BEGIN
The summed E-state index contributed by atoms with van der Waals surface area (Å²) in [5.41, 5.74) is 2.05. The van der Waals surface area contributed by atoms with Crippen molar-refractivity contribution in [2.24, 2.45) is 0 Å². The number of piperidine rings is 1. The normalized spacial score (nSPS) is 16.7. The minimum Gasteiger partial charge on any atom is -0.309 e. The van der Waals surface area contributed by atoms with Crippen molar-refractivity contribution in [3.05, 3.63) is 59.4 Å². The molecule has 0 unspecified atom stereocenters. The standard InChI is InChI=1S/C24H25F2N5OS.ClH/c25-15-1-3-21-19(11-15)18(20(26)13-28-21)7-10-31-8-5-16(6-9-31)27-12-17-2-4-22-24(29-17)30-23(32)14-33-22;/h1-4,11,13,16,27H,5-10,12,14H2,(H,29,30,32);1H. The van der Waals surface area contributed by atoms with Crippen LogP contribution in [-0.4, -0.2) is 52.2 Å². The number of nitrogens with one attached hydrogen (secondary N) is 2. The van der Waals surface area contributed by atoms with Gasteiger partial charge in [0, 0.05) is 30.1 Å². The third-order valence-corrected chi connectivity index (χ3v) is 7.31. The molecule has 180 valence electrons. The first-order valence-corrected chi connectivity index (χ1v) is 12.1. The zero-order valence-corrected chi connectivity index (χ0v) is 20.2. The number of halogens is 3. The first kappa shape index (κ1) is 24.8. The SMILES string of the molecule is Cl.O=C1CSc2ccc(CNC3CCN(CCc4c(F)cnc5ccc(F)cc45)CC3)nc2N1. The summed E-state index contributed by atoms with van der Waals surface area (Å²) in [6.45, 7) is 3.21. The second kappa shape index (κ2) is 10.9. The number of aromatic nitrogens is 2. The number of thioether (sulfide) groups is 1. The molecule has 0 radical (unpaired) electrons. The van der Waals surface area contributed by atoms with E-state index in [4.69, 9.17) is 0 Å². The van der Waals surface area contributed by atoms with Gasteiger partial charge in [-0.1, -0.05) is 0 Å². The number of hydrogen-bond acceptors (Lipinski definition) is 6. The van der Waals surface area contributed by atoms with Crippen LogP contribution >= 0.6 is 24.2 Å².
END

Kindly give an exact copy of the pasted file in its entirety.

The summed E-state index contributed by atoms with van der Waals surface area (Å²) in [5.41, 5.74) is 2.05. The van der Waals surface area contributed by atoms with Crippen molar-refractivity contribution in [2.24, 2.45) is 0 Å². The number of piperidine rings is 1. The normalized spacial score (nSPS) is 16.7. The minimum Gasteiger partial charge on any atom is -0.309 e. The van der Waals surface area contributed by atoms with Crippen molar-refractivity contribution in [3.05, 3.63) is 59.4 Å². The molecule has 0 unspecified atom stereocenters. The standard InChI is InChI=1S/C24H25F2N5OS.ClH/c25-15-1-3-21-19(11-15)18(20(26)13-28-21)7-10-31-8-5-16(6-9-31)27-12-17-2-4-22-24(29-17)30-23(32)14-33-22;/h1-4,11,13,16,27H,5-10,12,14H2,(H,29,30,32);1H. The van der Waals surface area contributed by atoms with Crippen LogP contribution in [-0.4, -0.2) is 52.2 Å². The number of nitrogens with one attached hydrogen (secondary N) is 2. The van der Waals surface area contributed by atoms with Gasteiger partial charge in [0, 0.05) is 30.1 Å². The third-order valence-corrected chi connectivity index (χ3v) is 7.31. The molecule has 180 valence electrons. The first-order valence-corrected chi connectivity index (χ1v) is 12.1. The zero-order valence-corrected chi connectivity index (χ0v) is 20.2. The number of halogens is 3. The first kappa shape index (κ1) is 24.8. The SMILES string of the molecule is Cl.O=C1CSc2ccc(CNC3CCN(CCc4c(F)cnc5ccc(F)cc45)CC3)nc2N1. The summed E-state index contributed by atoms with van der Waals surface area (Å²) in [6.45, 7) is 3.21. The second kappa shape index (κ2) is 10.9. The number of aromatic nitrogens is 2. The number of thioether (sulfide) groups is 1. The molecule has 0 radical (unpaired) electrons. The van der Waals surface area contributed by atoms with E-state index in [4.69, 9.17) is 0 Å². The van der Waals surface area contributed by atoms with Gasteiger partial charge in [-0.1, -0.05) is 0 Å². The number of hydrogen-bond acceptors (Lipinski definition) is 6. The van der Waals surface area contributed by atoms with Crippen LogP contribution >= 0.6 is 24.2 Å².